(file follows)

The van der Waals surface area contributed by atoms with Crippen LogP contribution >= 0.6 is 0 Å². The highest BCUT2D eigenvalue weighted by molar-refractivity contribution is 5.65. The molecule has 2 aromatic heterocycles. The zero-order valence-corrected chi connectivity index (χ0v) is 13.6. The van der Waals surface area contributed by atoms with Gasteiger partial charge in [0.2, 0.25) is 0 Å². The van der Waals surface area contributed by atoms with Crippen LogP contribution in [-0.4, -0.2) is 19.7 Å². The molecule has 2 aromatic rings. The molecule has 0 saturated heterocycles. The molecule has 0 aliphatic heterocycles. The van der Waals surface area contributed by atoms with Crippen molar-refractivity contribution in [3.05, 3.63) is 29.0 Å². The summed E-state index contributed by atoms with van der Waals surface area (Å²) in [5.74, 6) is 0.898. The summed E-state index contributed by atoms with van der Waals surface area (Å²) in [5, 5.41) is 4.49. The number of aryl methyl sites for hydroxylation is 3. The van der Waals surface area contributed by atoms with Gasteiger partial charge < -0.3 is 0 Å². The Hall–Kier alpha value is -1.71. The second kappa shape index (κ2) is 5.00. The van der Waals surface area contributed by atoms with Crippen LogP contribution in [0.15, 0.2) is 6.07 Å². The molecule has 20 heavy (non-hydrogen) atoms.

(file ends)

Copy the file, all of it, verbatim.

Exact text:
The van der Waals surface area contributed by atoms with Crippen LogP contribution >= 0.6 is 0 Å². The highest BCUT2D eigenvalue weighted by molar-refractivity contribution is 5.65. The molecule has 2 aromatic heterocycles. The zero-order valence-corrected chi connectivity index (χ0v) is 13.6. The van der Waals surface area contributed by atoms with Gasteiger partial charge in [0.2, 0.25) is 0 Å². The van der Waals surface area contributed by atoms with Crippen LogP contribution in [-0.4, -0.2) is 19.7 Å². The molecule has 2 aromatic rings. The molecule has 0 saturated heterocycles. The molecule has 0 aliphatic heterocycles. The van der Waals surface area contributed by atoms with Crippen molar-refractivity contribution in [3.05, 3.63) is 29.0 Å². The summed E-state index contributed by atoms with van der Waals surface area (Å²) in [5.74, 6) is 0.898. The summed E-state index contributed by atoms with van der Waals surface area (Å²) in [5, 5.41) is 4.49. The number of aryl methyl sites for hydroxylation is 3. The van der Waals surface area contributed by atoms with Gasteiger partial charge < -0.3 is 0 Å². The Hall–Kier alpha value is -1.71. The second kappa shape index (κ2) is 5.00. The van der Waals surface area contributed by atoms with Crippen LogP contribution in [0.15, 0.2) is 6.07 Å². The molecule has 20 heavy (non-hydrogen) atoms.